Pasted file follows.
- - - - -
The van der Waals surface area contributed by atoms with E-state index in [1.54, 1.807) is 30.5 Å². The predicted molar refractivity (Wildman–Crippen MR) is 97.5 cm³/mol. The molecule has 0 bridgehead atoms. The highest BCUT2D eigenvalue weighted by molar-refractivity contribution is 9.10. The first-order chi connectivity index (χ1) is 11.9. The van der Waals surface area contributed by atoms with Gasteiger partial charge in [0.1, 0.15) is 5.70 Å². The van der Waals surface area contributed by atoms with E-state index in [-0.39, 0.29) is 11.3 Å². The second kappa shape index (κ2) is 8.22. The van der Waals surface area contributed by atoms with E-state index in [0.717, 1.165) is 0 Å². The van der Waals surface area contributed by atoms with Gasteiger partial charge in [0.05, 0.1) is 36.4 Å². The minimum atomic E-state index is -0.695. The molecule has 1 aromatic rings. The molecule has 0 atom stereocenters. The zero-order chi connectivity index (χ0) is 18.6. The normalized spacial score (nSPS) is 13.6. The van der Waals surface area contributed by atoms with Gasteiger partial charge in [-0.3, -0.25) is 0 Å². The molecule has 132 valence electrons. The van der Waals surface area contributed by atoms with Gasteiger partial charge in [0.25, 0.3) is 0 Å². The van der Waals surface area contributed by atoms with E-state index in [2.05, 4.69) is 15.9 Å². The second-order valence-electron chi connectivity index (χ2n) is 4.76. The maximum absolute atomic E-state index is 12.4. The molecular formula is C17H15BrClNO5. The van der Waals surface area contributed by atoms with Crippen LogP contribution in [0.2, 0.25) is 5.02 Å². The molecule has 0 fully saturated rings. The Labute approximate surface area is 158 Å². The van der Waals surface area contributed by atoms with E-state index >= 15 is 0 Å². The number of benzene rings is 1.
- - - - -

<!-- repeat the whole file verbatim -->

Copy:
The van der Waals surface area contributed by atoms with E-state index in [1.54, 1.807) is 30.5 Å². The predicted molar refractivity (Wildman–Crippen MR) is 97.5 cm³/mol. The molecule has 0 bridgehead atoms. The highest BCUT2D eigenvalue weighted by molar-refractivity contribution is 9.10. The first-order chi connectivity index (χ1) is 11.9. The van der Waals surface area contributed by atoms with Gasteiger partial charge in [0.1, 0.15) is 5.70 Å². The van der Waals surface area contributed by atoms with E-state index in [-0.39, 0.29) is 11.3 Å². The second kappa shape index (κ2) is 8.22. The van der Waals surface area contributed by atoms with E-state index in [0.717, 1.165) is 0 Å². The van der Waals surface area contributed by atoms with Gasteiger partial charge in [0.05, 0.1) is 36.4 Å². The minimum atomic E-state index is -0.695. The molecule has 1 aromatic rings. The molecule has 0 atom stereocenters. The zero-order chi connectivity index (χ0) is 18.6. The normalized spacial score (nSPS) is 13.6. The van der Waals surface area contributed by atoms with Gasteiger partial charge in [-0.3, -0.25) is 0 Å². The molecule has 132 valence electrons. The van der Waals surface area contributed by atoms with Gasteiger partial charge in [0.25, 0.3) is 0 Å². The van der Waals surface area contributed by atoms with E-state index in [2.05, 4.69) is 15.9 Å². The second-order valence-electron chi connectivity index (χ2n) is 4.76. The maximum absolute atomic E-state index is 12.4. The molecular formula is C17H15BrClNO5. The van der Waals surface area contributed by atoms with Crippen LogP contribution in [0.2, 0.25) is 5.02 Å². The molecule has 0 fully saturated rings. The Labute approximate surface area is 158 Å². The van der Waals surface area contributed by atoms with E-state index >= 15 is 0 Å². The number of benzene rings is 1.